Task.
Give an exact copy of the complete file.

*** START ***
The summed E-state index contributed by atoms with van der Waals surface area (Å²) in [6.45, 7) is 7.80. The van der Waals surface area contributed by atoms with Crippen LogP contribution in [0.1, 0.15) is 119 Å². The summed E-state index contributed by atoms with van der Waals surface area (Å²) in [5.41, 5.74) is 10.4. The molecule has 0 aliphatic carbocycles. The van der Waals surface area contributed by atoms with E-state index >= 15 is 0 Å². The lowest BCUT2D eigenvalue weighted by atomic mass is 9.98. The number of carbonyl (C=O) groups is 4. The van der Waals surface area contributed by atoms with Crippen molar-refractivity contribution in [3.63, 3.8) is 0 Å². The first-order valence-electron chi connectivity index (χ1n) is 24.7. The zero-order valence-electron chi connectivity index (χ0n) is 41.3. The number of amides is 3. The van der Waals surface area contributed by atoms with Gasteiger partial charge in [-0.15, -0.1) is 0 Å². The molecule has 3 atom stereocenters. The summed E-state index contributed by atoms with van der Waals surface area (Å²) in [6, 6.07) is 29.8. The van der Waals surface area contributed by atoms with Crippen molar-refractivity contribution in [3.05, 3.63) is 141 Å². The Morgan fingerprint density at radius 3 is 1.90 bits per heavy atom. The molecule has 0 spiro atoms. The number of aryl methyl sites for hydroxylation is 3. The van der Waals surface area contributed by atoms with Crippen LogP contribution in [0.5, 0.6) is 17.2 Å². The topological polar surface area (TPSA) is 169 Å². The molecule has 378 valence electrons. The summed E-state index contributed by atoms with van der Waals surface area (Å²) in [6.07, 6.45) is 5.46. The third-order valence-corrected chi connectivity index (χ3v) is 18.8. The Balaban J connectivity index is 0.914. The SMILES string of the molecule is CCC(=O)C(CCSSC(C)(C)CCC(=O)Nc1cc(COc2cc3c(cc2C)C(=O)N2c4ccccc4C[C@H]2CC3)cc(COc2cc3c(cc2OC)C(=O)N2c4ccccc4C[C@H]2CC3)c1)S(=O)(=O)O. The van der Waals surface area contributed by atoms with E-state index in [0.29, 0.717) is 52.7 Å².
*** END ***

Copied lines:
The summed E-state index contributed by atoms with van der Waals surface area (Å²) in [6.45, 7) is 7.80. The van der Waals surface area contributed by atoms with Crippen LogP contribution in [0.1, 0.15) is 119 Å². The summed E-state index contributed by atoms with van der Waals surface area (Å²) in [5.41, 5.74) is 10.4. The molecule has 0 aliphatic carbocycles. The van der Waals surface area contributed by atoms with E-state index >= 15 is 0 Å². The lowest BCUT2D eigenvalue weighted by atomic mass is 9.98. The number of carbonyl (C=O) groups is 4. The van der Waals surface area contributed by atoms with Crippen molar-refractivity contribution in [3.63, 3.8) is 0 Å². The first-order valence-electron chi connectivity index (χ1n) is 24.7. The zero-order valence-electron chi connectivity index (χ0n) is 41.3. The number of amides is 3. The van der Waals surface area contributed by atoms with Gasteiger partial charge in [-0.15, -0.1) is 0 Å². The molecule has 3 atom stereocenters. The summed E-state index contributed by atoms with van der Waals surface area (Å²) in [6, 6.07) is 29.8. The van der Waals surface area contributed by atoms with Crippen molar-refractivity contribution in [3.05, 3.63) is 141 Å². The Morgan fingerprint density at radius 3 is 1.90 bits per heavy atom. The molecule has 0 spiro atoms. The number of aryl methyl sites for hydroxylation is 3. The van der Waals surface area contributed by atoms with Crippen LogP contribution in [0.5, 0.6) is 17.2 Å². The topological polar surface area (TPSA) is 169 Å². The molecule has 378 valence electrons. The summed E-state index contributed by atoms with van der Waals surface area (Å²) in [6.07, 6.45) is 5.46. The third-order valence-corrected chi connectivity index (χ3v) is 18.8. The Balaban J connectivity index is 0.914. The SMILES string of the molecule is CCC(=O)C(CCSSC(C)(C)CCC(=O)Nc1cc(COc2cc3c(cc2C)C(=O)N2c4ccccc4C[C@H]2CC3)cc(COc2cc3c(cc2OC)C(=O)N2c4ccccc4C[C@H]2CC3)c1)S(=O)(=O)O. The van der Waals surface area contributed by atoms with E-state index in [0.29, 0.717) is 52.7 Å².